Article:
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Survival Mode

Survival Mode

As Told To L’Oreal Thompson Payton

Before the Rev. Steven Eugene Carter discovered his passion for preaching, he was dealing with emotional trauma from his childhood. Now, the 39-year-old senior pastor of the Mount Ararat Baptist Church in Brooklyn, N.Y., shares his story about being adopted in his book Resurrection from Rejection: Healing from 7 Areas of Rejection in Your Life. Here, Carter describes how he found purpose in his pain.

I was supposed to die 39 years ago. Born prematurely with a hole in my heart, I had five surgeries within my first six months of life. My biological parents deserted me at a Queens, N.Y., hospital. I didn’t know about the desertion until I was 13, when my adoptive aunt told me that if my parents ask me to do anything, I should do it because they didn’t have to adopt me. I had no idea that I had not been born to the people I knew as my father and mother. Not only did I feel abandoned by my birth parents, but I also felt betrayed by the couple who adopted me. I felt alone and as if I could not trust anyone, and so I reacted in the way any teenage boy would: I rebelled.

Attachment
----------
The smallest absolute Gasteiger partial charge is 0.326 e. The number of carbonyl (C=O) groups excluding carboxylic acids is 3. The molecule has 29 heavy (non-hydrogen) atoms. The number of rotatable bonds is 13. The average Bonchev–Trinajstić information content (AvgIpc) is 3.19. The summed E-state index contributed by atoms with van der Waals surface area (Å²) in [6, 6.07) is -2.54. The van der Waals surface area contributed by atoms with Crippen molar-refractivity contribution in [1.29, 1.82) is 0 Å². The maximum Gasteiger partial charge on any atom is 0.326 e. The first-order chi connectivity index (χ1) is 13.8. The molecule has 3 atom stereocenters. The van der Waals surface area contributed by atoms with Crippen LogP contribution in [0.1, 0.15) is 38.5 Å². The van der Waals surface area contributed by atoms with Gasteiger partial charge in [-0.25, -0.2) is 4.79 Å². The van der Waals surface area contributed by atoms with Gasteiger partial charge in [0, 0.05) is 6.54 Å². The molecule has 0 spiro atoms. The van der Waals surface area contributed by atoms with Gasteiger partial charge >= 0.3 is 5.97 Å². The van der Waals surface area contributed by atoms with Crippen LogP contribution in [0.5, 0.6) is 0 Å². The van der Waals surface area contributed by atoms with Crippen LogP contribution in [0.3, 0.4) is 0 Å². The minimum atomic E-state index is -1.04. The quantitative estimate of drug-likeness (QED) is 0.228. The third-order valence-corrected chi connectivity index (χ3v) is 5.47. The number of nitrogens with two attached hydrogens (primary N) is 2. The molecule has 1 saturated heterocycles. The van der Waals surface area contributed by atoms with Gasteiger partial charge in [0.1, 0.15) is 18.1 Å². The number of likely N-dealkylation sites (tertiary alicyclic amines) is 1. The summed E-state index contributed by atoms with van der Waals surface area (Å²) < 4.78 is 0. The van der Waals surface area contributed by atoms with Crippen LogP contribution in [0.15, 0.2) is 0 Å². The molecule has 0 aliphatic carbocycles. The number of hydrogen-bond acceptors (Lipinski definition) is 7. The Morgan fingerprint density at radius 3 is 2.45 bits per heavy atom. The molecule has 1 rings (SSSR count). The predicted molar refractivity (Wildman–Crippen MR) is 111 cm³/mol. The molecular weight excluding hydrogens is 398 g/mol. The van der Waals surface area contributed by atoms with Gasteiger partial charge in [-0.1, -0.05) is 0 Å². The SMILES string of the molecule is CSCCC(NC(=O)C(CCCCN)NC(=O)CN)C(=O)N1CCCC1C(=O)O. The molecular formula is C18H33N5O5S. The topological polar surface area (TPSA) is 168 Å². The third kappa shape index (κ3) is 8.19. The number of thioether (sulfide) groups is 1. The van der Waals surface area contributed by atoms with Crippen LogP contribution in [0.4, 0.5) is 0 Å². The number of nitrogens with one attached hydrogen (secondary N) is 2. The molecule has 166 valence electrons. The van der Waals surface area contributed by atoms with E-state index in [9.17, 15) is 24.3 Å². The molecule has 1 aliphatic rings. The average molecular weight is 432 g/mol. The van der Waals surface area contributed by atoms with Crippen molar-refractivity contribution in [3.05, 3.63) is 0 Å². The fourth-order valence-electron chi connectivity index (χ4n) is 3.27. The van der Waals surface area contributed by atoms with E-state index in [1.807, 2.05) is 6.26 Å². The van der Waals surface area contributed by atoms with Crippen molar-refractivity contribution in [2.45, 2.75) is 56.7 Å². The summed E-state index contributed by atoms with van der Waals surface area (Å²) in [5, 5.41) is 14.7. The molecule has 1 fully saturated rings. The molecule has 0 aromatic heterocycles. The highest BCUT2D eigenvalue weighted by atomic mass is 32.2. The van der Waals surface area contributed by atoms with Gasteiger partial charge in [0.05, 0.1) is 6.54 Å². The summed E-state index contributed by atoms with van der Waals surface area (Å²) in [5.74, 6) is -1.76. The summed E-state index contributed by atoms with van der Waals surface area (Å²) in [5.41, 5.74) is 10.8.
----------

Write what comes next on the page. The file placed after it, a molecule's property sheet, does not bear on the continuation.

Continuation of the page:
I joined a gang hoping to find acceptance. I believed that if my biological parents had given me up, there was no way my adoptive parents wanted me. But I was wrong.

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My father told me point-blank: “There’s nothing you can do that will cause us to part. You’re here. You’re our child.”

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